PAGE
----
By Christian Hill
Eugene Register Guard
The Eugene Water & Electric Board has sold its hydroelectric project in Idaho and will use the money from the sale to pay down debt, but it must continue buying power from the dam’s new owner at below-market rates for the next three years. Read more
By Phuong Le, Associated Press
An environmental group sued the federal agency that operates the nation’s largest hydropower producer Wednesday, saying operations at the Grand Coulee Dam in Washington are polluting the Columbia River in violation of federal clean water laws.
The nonprofit Columbia Riverkeeper says the Bureau of Reclamation should get a pollution permit and be required to disclose as well as reduce the amount of oil, greases and other pollutants the dam in Eastern Washington sends into local waters. Read More
What better place for new hires and experienced professionals moving into the hydropower industry to learn “the business” than at the world’s largest hydro conference?
The Waterpower Hydro Basics Course is taking place July 25 – 26 at the HydroVision Conference in Minneapolis, Minnesota. The full conference is July 26-29 at the Minneapolis Convention Center. Click here for detailed course information and registration.
This intensive, highly practical course is designed specifically for people new to hydro to quickly gain the industry background they need, and to help persons with limited hydro experience expand their knowledge.
Taught by industry experts from hydropower producers across the country, course work immerses participants in all aspects of the industry. For instance, the physics of waterpower, the basics of electricity and distribution, plant operations, environmental stewardship, navigating the regulatory environment, and communicating hydro’s value.
Randy Stearnes, FWEE’s Board President and Tacoma Public Utilities Community Relations Officer, has been a Hydro Basics Course instructor for several years. “The Hydro Basics lesson plans can help a person new to the hydro industry better understand the work done for the generation of electricity and the successful management of fish, wildlife and recreational resources,” he said.
By Dan Elliott, Associated Press
Climate change could upset the complex interplay of rain, snow and temperature in the West, hurting food production, the environment and electrical generation at dams, the federal government warned Tuesday. Read more
By Todd Griset
JDSUPRA Business Advisor
By Steve Wright and Matthew Rooney
The Columbia River Treaty has been one of the most successful international agreements ever, partly due to the leading role played by regional entities on both sides of the border in its management. It has produced billions of dollars of benefit for American and Canadian residents of the Pacific Northwest, and showed the world how a cross-border river basin could be managed to benefit two countries.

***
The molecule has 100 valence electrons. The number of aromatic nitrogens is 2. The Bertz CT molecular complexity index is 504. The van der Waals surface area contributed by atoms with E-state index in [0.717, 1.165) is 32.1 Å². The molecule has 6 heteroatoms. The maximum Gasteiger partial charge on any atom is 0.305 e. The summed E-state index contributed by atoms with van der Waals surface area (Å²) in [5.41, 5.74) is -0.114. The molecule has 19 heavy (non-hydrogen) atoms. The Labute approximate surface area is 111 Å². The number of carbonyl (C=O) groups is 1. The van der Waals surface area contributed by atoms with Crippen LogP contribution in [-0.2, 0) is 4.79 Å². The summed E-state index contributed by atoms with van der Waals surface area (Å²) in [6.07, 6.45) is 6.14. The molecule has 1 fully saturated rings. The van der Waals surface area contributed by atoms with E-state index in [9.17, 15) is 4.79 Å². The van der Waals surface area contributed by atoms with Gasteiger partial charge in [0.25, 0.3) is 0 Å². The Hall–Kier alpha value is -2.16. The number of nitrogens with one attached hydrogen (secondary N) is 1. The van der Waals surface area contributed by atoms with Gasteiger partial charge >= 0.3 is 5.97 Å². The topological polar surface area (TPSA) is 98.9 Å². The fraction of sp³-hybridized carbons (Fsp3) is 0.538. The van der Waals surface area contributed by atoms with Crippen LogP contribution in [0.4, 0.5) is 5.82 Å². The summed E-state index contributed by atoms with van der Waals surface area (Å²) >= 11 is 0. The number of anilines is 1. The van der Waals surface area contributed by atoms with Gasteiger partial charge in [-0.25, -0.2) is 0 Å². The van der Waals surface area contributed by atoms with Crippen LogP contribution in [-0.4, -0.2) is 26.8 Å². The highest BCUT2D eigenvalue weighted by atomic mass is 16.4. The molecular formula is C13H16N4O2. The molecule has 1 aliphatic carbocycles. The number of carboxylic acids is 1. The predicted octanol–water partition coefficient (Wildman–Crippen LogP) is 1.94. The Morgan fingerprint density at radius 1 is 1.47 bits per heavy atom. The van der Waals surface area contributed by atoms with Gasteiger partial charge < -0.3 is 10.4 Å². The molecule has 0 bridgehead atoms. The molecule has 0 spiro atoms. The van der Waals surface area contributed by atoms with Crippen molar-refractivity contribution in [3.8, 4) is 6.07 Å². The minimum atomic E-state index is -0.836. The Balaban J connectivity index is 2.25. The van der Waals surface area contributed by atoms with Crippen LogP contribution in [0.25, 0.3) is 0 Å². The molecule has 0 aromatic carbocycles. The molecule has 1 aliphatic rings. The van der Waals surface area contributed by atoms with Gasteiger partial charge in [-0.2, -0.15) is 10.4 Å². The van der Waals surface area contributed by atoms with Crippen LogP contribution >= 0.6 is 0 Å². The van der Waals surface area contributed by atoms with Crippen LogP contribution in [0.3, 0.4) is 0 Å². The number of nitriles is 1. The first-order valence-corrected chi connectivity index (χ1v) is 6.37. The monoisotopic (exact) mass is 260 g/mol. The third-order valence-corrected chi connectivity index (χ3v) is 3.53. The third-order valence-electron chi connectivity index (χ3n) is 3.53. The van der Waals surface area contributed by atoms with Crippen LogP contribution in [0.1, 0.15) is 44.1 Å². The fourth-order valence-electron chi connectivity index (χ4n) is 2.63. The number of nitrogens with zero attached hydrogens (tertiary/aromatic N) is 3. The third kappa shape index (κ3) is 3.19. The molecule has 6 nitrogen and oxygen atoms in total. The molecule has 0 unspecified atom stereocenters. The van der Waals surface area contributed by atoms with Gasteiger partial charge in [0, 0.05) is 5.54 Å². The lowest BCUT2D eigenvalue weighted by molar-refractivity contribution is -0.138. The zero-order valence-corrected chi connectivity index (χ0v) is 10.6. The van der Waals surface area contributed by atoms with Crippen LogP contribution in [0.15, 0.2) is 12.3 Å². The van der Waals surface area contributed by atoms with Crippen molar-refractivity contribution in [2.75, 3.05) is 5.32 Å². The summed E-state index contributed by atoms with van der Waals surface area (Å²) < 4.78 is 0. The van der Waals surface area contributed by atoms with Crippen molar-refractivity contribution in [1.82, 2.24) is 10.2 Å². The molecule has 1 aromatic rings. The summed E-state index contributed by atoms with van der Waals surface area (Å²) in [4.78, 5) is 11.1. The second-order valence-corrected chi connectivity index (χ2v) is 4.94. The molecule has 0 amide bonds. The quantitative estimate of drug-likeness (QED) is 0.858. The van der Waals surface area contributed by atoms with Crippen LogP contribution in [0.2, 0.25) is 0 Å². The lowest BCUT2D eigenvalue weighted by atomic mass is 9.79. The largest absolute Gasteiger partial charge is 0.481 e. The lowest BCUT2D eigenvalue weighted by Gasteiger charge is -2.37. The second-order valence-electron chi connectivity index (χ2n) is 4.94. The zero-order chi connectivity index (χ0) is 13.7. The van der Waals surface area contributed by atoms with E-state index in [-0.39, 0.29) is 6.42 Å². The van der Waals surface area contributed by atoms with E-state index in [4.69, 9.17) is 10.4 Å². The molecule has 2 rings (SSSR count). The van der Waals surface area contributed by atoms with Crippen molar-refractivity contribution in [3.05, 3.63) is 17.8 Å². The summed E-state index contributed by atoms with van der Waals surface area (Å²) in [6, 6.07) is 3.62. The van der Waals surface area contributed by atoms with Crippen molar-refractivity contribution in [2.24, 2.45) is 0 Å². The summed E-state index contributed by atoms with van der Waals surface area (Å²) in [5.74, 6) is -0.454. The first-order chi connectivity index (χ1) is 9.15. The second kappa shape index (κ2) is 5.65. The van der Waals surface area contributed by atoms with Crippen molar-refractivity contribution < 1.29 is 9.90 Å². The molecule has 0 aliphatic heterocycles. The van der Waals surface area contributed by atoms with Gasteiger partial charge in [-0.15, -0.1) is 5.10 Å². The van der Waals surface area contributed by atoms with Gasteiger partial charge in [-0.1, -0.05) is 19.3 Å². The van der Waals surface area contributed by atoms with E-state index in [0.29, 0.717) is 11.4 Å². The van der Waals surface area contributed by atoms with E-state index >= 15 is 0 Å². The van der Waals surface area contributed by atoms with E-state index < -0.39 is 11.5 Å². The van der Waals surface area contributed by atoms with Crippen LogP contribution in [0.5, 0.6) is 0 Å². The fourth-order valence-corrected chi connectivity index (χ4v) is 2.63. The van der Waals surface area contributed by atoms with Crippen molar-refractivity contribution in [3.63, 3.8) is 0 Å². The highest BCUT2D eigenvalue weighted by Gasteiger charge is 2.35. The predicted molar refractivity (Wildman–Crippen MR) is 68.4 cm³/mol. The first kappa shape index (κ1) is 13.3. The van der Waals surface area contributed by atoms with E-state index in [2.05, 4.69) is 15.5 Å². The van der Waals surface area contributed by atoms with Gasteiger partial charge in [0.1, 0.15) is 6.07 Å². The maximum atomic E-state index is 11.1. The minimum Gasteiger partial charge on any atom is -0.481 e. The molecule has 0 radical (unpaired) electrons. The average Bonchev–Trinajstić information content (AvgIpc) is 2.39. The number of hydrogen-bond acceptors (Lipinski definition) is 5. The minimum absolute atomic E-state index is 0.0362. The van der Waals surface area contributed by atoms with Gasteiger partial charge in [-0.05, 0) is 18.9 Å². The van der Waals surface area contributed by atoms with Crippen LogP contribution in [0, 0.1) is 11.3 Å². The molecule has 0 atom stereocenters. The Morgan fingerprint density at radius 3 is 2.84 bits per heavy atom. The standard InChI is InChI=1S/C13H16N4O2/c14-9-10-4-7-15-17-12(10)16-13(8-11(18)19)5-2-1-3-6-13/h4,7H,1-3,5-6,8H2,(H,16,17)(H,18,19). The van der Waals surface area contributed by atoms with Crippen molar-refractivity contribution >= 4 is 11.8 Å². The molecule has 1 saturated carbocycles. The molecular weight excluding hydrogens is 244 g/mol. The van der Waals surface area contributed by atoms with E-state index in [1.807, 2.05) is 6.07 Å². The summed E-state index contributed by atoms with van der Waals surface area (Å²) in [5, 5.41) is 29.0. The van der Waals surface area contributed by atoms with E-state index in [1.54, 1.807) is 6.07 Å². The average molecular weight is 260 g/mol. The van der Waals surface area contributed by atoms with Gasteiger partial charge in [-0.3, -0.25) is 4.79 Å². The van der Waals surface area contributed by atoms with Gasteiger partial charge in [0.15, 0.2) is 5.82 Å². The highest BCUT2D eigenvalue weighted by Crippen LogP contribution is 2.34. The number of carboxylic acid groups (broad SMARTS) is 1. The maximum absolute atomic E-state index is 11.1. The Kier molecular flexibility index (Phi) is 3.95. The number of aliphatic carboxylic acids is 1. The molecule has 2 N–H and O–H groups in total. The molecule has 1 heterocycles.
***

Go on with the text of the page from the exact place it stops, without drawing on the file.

But circumstances have changed, and it is time to modernize the treaty. Renegotiation should begin now, and the United States should not hesitate to provide notice of intent to terminate the applicable treaty provisions to ensure a serious negotiation. Read more
YAKIMA, Wash. – Plans for a proposed $2.5 billion reservoir system to generate power south of Goldendale have found an unlikely partner: a Chinese hydropower company.
The project is billed as a large-scale energy storage facility that could help utilities across the Northwest and California get the most value out of the growing supply of wind and solar power. Read more
By Associated Press
Seattle Post Intelligencer
HELENA, Mont. (AP) — The Helena Valley Irrigation District is looking to retrofit its existing pump plant at Canyon Ferry Dam to produce hydropower. Read more
QUINCY – Size matters, right? Just ask Yahoo! Inc., which is about to double the size of its Quincy data center.
Yahoo said Monday it will add about 300,000 square feet and thousands of servers to its 8-year-old Quincy facility. The expansion will double the size of the company’s operation at the junction of Road P NW and Road 11 NW and add an unspecified number of jobs, the company said in a news release. Currently Yahoo in Quincy has 50 employees.
The tech company is expected to break ground this week on 20 acres next to the current facility with a May opening expected for the expansion.
Yahoo will use its energy-efficient “coop” design for the data center expansion, said Pat Boss, spokesman for the Port of Quincy. Resembling a chicken coop, the design uses prefabricated metal boxes with built-in louvers to increase the use of outside air for cooling and reduce the need for electrical fans to pull air into the building. The coop design also speeds construction. Read more